We first need a Kubernetes cluster. As mentioned in the introduction, there are lots available. Instead of running locally (using e.g. k3d), let's use the Scalable Kubernetes Service (SKS) from Exoscale, using the starter pricing tier.
For the time being, consider "pod" a synonym for a container. We will see later the difference between regular containers and k8s pods.
Using a local Kubernetes cluster
If you do not have an account on Exoscale, or simply do not want to use a managed cluster, you can run everything on your machine using Kubernetes in Docker. For more information, head to the Want to work locally? section on this page.
Spawn an SKS cluster¶
You'll find a terraform module in this repository that you can use to spin up your own. The only thing you need is a valid API key and secret.
Login to Exoscale, navigate to IAM > API KEY and create a new key. On your terminal, do:
TF_VAR_exoscale_api_key=<your key> TF_VAR_exoscale_api_secret=<your secret>
Now you are ready. Navigate to
terraform and run:
terraform init terraform plan terraform apply -auto-approve
Wait a few minutes, and boom! You have a Kubernetes cluster. Copy and paste the output in your terminal, something like:
export KUBECONFIG=...; kubectl cluster-info
Finally, install the Nginx Ingress Controller by running:
## Ensure you exported KUBECONFIG=... first! kubectl apply -f https://raw.githubusercontent.com/kubernetes/ingress-nginx/main/deploy/static/provider/exoscale/deploy.yaml
(The Nginx Ingress Controller was initially installed in terraform - see
but the destroy often fails, so better to do it manually.)
Don't forget to stop the cluster
Once you finished experimenting, don't forget to destroy your cluster to avoid unecessary costs:
# Uninstall Nginx Ingress Controller first, # or the load balancer on exoscale will stay there and cost you kubectl destroy -f https://raw.githubusercontent.com/kubernetes/ingress-nginx/main/deploy/static/provider/exoscale/deploy.yaml # Then destroy the cluster terraform destroy -auto-approve
What composes a Kubernetes cluster?¶
Kubernetes is a distributed system that consists of two main components: the control plane and the nodes. You communicate with the API server running in the control plane, and it takes the necessary action to make your workload run on some worker node(s).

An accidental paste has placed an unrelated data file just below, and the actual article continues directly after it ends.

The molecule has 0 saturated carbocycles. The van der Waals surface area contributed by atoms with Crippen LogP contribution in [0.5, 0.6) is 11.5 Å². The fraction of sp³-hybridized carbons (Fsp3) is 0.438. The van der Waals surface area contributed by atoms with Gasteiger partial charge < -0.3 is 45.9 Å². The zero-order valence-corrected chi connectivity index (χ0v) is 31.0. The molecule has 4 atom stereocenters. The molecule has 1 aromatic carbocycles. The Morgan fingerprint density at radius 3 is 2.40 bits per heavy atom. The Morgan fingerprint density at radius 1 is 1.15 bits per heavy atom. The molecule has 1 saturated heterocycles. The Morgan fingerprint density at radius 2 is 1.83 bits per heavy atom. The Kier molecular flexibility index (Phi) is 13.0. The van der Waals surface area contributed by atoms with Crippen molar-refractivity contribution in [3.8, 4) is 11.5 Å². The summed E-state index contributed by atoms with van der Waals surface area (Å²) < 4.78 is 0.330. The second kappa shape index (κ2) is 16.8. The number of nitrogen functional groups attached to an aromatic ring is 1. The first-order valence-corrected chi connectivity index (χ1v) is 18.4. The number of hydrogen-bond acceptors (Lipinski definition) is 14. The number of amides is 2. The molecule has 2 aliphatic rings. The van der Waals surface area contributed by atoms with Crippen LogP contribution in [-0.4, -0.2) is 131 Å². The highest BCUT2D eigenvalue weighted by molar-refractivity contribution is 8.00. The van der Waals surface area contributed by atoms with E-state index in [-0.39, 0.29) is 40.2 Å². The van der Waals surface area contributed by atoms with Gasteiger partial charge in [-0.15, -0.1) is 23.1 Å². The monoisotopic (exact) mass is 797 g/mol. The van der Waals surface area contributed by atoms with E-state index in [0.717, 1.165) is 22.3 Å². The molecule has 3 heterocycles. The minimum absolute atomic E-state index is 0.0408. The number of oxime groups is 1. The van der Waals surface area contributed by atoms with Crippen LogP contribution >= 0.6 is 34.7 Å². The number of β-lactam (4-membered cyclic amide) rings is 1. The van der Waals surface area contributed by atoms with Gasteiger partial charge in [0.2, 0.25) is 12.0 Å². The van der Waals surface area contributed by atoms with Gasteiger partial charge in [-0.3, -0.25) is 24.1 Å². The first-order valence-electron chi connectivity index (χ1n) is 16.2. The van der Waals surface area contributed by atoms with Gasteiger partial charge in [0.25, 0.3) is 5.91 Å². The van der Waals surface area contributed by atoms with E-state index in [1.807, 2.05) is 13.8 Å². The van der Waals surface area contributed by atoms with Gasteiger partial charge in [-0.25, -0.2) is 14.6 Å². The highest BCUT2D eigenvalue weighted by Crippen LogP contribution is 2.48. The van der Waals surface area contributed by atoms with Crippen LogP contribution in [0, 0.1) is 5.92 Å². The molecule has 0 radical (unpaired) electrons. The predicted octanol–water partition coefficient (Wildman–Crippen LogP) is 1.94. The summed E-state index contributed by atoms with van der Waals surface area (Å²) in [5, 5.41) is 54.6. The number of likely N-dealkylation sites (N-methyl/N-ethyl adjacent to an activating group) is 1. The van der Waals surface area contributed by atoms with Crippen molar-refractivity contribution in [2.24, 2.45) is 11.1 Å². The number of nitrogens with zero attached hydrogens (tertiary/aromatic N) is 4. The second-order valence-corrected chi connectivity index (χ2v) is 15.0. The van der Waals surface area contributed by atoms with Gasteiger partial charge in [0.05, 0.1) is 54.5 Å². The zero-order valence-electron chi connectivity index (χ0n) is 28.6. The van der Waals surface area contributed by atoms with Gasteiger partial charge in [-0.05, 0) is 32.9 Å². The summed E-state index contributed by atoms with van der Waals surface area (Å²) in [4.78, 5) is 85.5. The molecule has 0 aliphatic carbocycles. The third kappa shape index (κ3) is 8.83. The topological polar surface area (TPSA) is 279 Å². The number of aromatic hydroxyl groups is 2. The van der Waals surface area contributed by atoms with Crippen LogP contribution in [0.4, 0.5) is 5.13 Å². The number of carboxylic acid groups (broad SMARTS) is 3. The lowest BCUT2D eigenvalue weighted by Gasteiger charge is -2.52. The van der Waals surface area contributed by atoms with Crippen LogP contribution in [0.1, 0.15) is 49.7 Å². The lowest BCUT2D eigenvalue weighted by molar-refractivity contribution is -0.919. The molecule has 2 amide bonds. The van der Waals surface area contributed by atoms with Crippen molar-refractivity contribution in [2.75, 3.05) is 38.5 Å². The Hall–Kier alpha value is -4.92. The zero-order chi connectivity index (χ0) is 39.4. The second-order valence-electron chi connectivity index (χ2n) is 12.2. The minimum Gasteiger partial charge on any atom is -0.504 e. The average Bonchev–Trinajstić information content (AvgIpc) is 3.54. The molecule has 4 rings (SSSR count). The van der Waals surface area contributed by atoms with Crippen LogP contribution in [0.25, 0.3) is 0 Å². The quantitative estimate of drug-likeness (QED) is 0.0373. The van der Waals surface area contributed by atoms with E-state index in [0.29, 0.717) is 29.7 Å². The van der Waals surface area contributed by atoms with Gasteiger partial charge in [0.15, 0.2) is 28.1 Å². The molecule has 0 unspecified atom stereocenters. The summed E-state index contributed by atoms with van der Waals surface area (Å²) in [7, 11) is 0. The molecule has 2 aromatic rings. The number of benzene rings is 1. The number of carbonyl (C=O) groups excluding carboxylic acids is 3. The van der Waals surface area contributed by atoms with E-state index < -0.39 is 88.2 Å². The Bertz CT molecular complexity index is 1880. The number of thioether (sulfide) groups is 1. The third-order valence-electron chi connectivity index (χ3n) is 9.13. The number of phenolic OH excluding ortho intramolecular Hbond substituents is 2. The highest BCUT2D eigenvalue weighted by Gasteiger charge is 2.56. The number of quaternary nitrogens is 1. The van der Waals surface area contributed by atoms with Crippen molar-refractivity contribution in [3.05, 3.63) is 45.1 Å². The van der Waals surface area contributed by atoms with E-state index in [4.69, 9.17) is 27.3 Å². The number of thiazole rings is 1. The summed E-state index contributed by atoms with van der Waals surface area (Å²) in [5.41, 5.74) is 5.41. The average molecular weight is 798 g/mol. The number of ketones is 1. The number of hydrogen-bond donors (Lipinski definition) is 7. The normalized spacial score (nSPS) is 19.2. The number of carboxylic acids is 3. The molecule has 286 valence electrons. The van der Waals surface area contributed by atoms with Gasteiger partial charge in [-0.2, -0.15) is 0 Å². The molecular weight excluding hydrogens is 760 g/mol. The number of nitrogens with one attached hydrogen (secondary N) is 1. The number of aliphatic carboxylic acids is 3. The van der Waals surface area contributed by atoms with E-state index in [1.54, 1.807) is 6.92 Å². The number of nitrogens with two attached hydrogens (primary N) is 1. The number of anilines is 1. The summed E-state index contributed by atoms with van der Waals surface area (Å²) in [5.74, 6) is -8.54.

Need an analogy? Checkout Demystifying the Nuts & Bolts of Kubernetes Architecture and What is Kubernetes? Confused? Kubernetes and its Architecture Explained in Plain English
The control plane is responsible for managing and orchestrating the various workloads that run on the nodes. It typically runs on a dedicated set of machines (separated from the worker nodes) and includes several key components:
- API Server (
- The API server acts as the control plane's frontend, providing a RESTful API for users and other components to interact with.
- etcd is a distributed key-value store that stores the cluster's configuration data and provides a reliable storage layer for the control plane. As you will see, k8s is declarative. All the states of the nodes, workloads, etc (in YAML or JSON format) are stored in etcd.
- Scheduler (
- The scheduler is responsible for determining which nodes in the cluster should run which pod. It takes into account many things such as the resource needs of the pods, such as CPU or memory, and the health of the cluster to make a decision.
- Controller Manager (
- The controller manager is responsible for running the core controllers that regulate the state of the cluster: Node controller (nodes down or added), Job controller, EndpointSlice controller, ServiceAccount controller, etc. Logically, each controller is a separate process, but to reduce complexity, they are all compiled into a single binary and run in a single process.
- (optional) Cluster Controller Manager (
- The cluster controller manager is only present when running a managed Kubernetes in the cloud (vs on-prem). It embeds cloud-specific logic specific to your cloud provider e.g. to manage routes, load balancers, nodes, etc.
The nodes, on the other hand, are the actual worker machines that run the containers and workloads and are managed by the control plane (communicating through the API server). A node includes the following components:
- Container runtime
- The software responsible for running containers. It can be any implementation of the Kubernetes CRI (Container Runtime Interface), but most usually containerd or CRI-O.
- kubelet is the agent responsible for managing Kubernetes pods on the machine, ensuring they are running and healthy. It also constantly communicates with the control plane about the status of the nodes and the containers running on it.
- kube-proxy maintains network rules on nodes, to allow network communication to pods from network sessions inside or outside the cluster.
It typically relies on